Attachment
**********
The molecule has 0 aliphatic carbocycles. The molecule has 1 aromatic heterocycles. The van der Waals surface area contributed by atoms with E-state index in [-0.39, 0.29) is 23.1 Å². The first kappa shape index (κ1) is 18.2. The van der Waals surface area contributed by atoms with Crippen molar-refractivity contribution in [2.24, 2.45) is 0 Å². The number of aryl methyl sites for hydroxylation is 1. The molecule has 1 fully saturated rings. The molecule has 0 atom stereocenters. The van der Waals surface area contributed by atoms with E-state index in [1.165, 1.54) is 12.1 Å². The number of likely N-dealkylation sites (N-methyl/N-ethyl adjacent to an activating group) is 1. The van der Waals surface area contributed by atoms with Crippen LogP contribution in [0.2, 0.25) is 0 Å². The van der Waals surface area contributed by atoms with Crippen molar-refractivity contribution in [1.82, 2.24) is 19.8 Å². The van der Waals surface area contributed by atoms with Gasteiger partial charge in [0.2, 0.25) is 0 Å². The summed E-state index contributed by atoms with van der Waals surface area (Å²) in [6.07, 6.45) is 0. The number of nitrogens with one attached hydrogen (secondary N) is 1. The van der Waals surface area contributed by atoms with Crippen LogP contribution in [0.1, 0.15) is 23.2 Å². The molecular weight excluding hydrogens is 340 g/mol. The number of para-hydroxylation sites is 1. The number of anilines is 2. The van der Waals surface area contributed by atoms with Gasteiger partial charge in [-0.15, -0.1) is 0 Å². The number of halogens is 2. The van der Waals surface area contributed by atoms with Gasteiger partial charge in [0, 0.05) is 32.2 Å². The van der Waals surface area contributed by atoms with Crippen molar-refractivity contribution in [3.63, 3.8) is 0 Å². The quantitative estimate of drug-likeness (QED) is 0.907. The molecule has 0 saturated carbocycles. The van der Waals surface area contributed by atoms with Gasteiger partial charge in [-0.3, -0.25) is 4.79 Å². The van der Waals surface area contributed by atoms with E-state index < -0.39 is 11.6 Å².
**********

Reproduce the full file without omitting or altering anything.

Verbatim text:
The molecule has 0 aliphatic carbocycles. The molecule has 1 aromatic heterocycles. The van der Waals surface area contributed by atoms with E-state index in [-0.39, 0.29) is 23.1 Å². The first kappa shape index (κ1) is 18.2. The van der Waals surface area contributed by atoms with Crippen molar-refractivity contribution in [2.24, 2.45) is 0 Å². The number of aryl methyl sites for hydroxylation is 1. The molecule has 1 fully saturated rings. The molecule has 0 atom stereocenters. The van der Waals surface area contributed by atoms with E-state index in [1.165, 1.54) is 12.1 Å². The number of likely N-dealkylation sites (N-methyl/N-ethyl adjacent to an activating group) is 1. The van der Waals surface area contributed by atoms with Crippen LogP contribution in [0.2, 0.25) is 0 Å². The van der Waals surface area contributed by atoms with Crippen molar-refractivity contribution in [1.82, 2.24) is 19.8 Å². The van der Waals surface area contributed by atoms with Gasteiger partial charge in [0.2, 0.25) is 0 Å². The summed E-state index contributed by atoms with van der Waals surface area (Å²) in [6.07, 6.45) is 0. The number of nitrogens with one attached hydrogen (secondary N) is 1. The van der Waals surface area contributed by atoms with Crippen LogP contribution in [0.1, 0.15) is 23.2 Å². The molecular weight excluding hydrogens is 340 g/mol. The number of para-hydroxylation sites is 1. The number of anilines is 2. The van der Waals surface area contributed by atoms with Gasteiger partial charge in [-0.15, -0.1) is 0 Å². The number of halogens is 2. The van der Waals surface area contributed by atoms with Gasteiger partial charge in [0, 0.05) is 32.2 Å². The van der Waals surface area contributed by atoms with Crippen molar-refractivity contribution in [3.63, 3.8) is 0 Å². The quantitative estimate of drug-likeness (QED) is 0.907. The molecule has 0 saturated carbocycles. The van der Waals surface area contributed by atoms with Gasteiger partial charge in [-0.3, -0.25) is 4.79 Å². The van der Waals surface area contributed by atoms with E-state index < -0.39 is 11.6 Å².